The term "dark galaxy" may be used to refer two different types of object:
- A dark matter galaxy composed almost exclusively
of dark matter and in which virtually no
star formation has taken place.
Several candidate dark matter galaxies have been identified.
- An object in the early universe composed largely of hydrogen gas that
hasn't yet consolidated into stars. In 2012, astronomers published evidence
gathered using the Very Large Telescope for this type of dark galaxy
in the vicinity of a quasar.
Dark matter galaxies
It's thought that dark matter galaxies should be very common, particularly
since theories of large-scale
structure work much better if the existence of these dark matter galaxies
is assumed. Also, surveys have revealed fewer bright galaxies in the universe
than expected, suggesting that many galaxies, for reasons yet to be understood,
fail to trigger star birth.
|Region of space occupied by suspected dark matter
In 2005 astronomers in the United Kingdom announced the discovery of what
may a dark matter galaxy, VIRGOHI21, lying only about 50 million light-years
away in the Virgo Cluster.
Radio observations of the rotation of hydrogen gas in VIRGOHI21 revealed
there must be at least 100 times as much dark matter as hydrogen in the
galaxy and that its total mass is about one-tenth that of the Milky Way.
According to a counter theory, VIRGOHI21 may simply be the result of a close
encounter between two other galaxies – NGC 4254, which lies nearby,
and NGC 4262, which ago hurtled past NGC 4254 at 900 km/s millions of years.
A prominent arm of stars stretching out from NGC 4254 and bending toward
VIRGOHI21 lends some support to this idea. However, if VIRGOHI21 did originate
in material pulled out of NGC 4254 then it ought to contain stars in addition
to its several hundred million solar masses of hydrogen. In 2007, observations
of a patch of sky 50,000 by 50,000 light-years across, centered on the hydrogen
cloud's position, found only 119 red giant stars, which is only the number
expected in a typical region of the same size in intergalactic space. One
possibility is that NGC 4254's long stellar arm has been drawn out by the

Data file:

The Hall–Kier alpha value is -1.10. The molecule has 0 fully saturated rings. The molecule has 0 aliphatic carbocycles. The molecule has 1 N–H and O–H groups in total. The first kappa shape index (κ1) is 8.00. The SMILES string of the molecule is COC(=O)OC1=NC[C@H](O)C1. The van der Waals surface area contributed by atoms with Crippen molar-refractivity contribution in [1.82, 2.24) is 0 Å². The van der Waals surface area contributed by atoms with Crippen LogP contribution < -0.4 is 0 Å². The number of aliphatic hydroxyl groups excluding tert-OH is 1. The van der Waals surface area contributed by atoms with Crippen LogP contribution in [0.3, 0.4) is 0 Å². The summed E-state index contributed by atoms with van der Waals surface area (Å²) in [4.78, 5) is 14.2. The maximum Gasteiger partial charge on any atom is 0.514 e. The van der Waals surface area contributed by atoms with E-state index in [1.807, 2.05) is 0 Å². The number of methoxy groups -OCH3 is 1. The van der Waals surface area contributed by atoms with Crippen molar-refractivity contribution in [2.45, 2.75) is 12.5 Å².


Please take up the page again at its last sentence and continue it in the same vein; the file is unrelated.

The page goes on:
gravity of VIRGOHI21 itself.
|Neutral hydrogen gas streams extends from NGC 4254
(top left) to the dark galaxy VIRGOH121 (center right) in this radio
image. NGC 4262 is at bottom left. Image credit: R. Minchin/Arecibo
Observatory/Cardiff U/Isaac Newton Telescope/WSRT)
If VIRGOHI21 really is a dark galaxy it poses astronomers with a challenge.
Its ratio of dark matter to normal matter appears to be at least 10 times
greater than the ratio found in other galaxies.
dwarf dark matter galaxy
Ten billion light-years away – very much further than VIRGOHI21 –
lies a dwarf galaxy whose presence is only known because of a discrepancy
in a gravitational lens effect caused by
a large, distant elliptical galaxy. The lens created by the big galaxy is
slightly different than what computer modeling predicts, leading to the
conclusion that an invisible companion – a dark galaxy, with a mass
of about 200 million solar masses – lies at the periphery of the larger
|The light bent by a dark matter galaxy can form what
is known as an "Einstein ring"
In the present-day cosmos, dwarf galaxies are often found at the periphery
of larger galaxies. The Milky Way has a couple of dozen such satellites.
But there seem to be many fewer dwarf galaxies around than theories of galaxy
formation predict. One way to explain this is that exist but can't be seen
because they're made of dark matter.
The other type of object called a dark galaxy is a cloud of material, made
mostly of hydrogen gas, in a pre-stellar stellar state in the early universe.
Such dark galaxies are thought to have been very common in the first billion
years or so after the Big Bang. The first direct observational evidence
for their existence came in 2012, when astronomers published data collected
using the Very Large Telescope. It revealed the presence of
a dozen objects fluorescing because of the light falling on them from a
nearby quasar. The astronomers who did this
research estimated that the mass of the gas in each object is about a billion
times that of the Sun, which, theory suggests, would be typical for a gas-rich,
low-mass galaxy in the early universe.
|A region of sky around the quasar HE0109-3518, labeled
with a red circle. The quasars high-energy radiation makes 12 nearby
dark galaxies (blue circles) glow. Credit: ESO, Digitized Sky Survey
2 and S. Cantalupo (UCSC)
- Minchin, R., Davies, J., Disney, M., et al. "A dark hydrogen cloud
in the Virgo Cluster". Astrophysical Journal, 622, (1): L21–L24
- Cantalupo1, S., Lilly, S. J., and Haehnelt, M. G. "Detection of dark
galaxies and circum-galactic filaments fluorescently illuminated by
a quasar at z=2.4." Mon. Not. R. Astron. Soc., accepted June